In a continuation of the series we reported on a few weeks ago, Thrash Lab brings us a new time lapse video – this time of Washington D.C., with its roads and streets completely empty.
Adding this video to the list of others, including New York, San Francisco, and Seattle, the artists at Thrash Labs fly us through the US national capital: through landmarks and monuments, into the subways, and over the busiest freeways in the country – all without a trace of human life. The difficulty involved in the making of these videos is apparent to almost any viewer. After photographing standard time-lapse images of dozens of scenes throughout the city, the images for each are imported into Photoshop, where they are layered on top of one another, sometimes ten or twenty high.
Each photograph is studied for gaps in the roads and walkways, and the layers are painstakingly combined to form the empty streets out of those spaces between people and cars. The images are then taken into AfterEffects, where the street is laid over the video, as the rest of the time lapse moves on (skies, water, traffic lights, etc). This technique is explained in better detail here.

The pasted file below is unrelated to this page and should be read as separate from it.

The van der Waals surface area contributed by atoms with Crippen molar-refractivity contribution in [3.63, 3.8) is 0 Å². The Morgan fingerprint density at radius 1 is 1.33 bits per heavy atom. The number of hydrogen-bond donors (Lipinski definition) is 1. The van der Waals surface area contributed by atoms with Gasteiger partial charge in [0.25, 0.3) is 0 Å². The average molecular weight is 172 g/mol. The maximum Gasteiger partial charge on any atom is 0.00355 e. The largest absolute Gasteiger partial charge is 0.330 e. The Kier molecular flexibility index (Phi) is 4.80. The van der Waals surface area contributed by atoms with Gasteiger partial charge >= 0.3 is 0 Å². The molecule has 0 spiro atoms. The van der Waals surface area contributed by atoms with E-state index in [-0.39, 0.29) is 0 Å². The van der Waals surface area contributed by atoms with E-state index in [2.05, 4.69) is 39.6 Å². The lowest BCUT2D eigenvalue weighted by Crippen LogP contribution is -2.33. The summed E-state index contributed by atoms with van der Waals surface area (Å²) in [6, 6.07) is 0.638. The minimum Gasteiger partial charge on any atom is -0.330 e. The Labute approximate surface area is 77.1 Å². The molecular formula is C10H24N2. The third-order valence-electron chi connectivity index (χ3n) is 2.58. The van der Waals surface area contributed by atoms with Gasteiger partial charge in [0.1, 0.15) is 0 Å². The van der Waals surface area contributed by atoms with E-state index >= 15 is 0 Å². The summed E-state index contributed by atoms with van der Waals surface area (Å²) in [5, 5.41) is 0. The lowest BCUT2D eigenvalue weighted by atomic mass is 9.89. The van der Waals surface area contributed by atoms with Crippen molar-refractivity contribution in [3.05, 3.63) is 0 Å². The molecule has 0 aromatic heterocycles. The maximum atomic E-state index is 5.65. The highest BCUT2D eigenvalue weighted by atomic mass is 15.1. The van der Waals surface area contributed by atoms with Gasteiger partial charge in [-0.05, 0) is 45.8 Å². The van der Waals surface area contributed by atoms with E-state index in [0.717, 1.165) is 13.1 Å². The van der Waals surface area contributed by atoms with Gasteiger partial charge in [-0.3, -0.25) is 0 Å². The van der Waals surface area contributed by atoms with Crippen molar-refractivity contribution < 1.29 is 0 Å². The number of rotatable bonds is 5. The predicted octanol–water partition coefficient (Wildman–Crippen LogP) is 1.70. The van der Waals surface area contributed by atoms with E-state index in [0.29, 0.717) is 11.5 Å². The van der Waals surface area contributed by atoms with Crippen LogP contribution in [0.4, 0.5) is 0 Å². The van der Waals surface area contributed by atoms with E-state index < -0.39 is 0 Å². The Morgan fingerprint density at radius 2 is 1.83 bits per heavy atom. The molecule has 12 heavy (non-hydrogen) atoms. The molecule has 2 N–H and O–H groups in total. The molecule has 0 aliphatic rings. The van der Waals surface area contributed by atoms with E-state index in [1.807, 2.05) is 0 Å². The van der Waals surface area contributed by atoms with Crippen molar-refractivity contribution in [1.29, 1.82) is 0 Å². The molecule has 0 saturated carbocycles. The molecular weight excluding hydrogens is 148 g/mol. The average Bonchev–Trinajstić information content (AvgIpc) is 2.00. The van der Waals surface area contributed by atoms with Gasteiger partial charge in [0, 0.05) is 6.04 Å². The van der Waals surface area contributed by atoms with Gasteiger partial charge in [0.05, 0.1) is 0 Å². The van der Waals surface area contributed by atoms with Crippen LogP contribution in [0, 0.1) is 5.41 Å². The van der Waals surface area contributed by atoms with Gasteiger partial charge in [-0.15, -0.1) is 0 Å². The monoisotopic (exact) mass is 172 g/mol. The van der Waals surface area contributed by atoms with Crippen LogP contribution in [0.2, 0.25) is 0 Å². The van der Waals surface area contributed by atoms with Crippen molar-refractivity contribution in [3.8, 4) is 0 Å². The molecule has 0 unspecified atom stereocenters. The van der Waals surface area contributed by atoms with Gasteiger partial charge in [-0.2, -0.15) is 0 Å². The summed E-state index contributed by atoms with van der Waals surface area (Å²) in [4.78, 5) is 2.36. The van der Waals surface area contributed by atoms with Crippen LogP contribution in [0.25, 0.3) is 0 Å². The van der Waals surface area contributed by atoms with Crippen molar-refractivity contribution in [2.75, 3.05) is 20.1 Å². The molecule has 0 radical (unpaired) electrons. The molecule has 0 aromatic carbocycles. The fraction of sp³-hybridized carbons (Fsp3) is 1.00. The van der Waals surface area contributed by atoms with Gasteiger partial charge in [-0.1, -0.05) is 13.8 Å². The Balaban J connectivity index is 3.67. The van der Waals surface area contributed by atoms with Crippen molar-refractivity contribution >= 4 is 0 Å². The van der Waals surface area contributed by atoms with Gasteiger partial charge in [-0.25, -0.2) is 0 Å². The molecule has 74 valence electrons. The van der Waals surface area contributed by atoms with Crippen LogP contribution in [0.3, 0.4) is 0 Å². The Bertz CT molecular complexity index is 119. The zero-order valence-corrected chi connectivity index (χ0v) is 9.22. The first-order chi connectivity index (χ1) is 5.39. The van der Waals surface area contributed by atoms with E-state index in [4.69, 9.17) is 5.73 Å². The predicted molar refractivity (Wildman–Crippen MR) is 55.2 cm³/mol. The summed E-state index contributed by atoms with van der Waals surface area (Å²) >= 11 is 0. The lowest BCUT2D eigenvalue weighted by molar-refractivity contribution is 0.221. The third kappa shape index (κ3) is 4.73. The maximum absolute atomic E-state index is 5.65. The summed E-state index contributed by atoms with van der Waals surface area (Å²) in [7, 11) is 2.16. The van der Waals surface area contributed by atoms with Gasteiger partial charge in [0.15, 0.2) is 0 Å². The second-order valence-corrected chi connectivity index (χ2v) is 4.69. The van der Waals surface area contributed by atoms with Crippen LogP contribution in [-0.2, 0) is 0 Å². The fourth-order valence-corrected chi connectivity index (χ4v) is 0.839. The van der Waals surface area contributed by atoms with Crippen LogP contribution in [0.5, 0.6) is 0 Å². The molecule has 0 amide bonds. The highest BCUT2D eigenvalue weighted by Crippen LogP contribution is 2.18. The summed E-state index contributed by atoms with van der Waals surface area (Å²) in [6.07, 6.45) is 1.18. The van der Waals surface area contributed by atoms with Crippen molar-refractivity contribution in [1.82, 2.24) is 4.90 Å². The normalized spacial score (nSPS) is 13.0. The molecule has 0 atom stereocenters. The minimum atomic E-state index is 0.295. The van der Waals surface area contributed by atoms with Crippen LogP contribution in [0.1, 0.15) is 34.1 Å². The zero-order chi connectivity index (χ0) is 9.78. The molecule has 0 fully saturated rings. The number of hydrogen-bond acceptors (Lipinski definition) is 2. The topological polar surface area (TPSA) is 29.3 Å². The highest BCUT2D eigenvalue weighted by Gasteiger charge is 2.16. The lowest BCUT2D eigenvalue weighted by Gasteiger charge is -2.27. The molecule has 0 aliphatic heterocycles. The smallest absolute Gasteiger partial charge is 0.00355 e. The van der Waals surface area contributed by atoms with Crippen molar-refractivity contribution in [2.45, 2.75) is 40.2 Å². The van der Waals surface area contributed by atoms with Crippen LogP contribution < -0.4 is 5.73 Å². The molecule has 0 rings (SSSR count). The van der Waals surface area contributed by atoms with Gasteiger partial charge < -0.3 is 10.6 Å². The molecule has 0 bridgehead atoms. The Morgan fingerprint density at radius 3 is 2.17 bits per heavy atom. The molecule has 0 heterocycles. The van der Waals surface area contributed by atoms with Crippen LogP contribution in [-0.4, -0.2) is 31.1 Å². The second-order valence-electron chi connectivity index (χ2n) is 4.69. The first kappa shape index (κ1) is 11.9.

The result of all of this hard work is some truly astonishing imagery. To see one of the busiest cities in the world abandoned is bizarre and wonderful, giving us a unique opportunity to see these places as they exist on their own, without humans getting in the way of their glamour shot. Washington is even more fascinating, as its buildings are so magnificent.
Built mostly in Greco-Roman style architecture, some of these buildings have been standing since the country was born over two centuries ago. To see them in this way is to see them as we imagine they will be for centuries more, maybe millenia – monuments to American greatness that will be revered forever, our Colosseums and our Parthenons, that will stand perhaps longer than the human race itself.
For Further Training on Time-lapse Photography:
Check out this new COMPLETE guide (146 pages) to shooting, processing and rendering time-lapses using a dslr camera. It can be found here: Time-lapse Photography Guide
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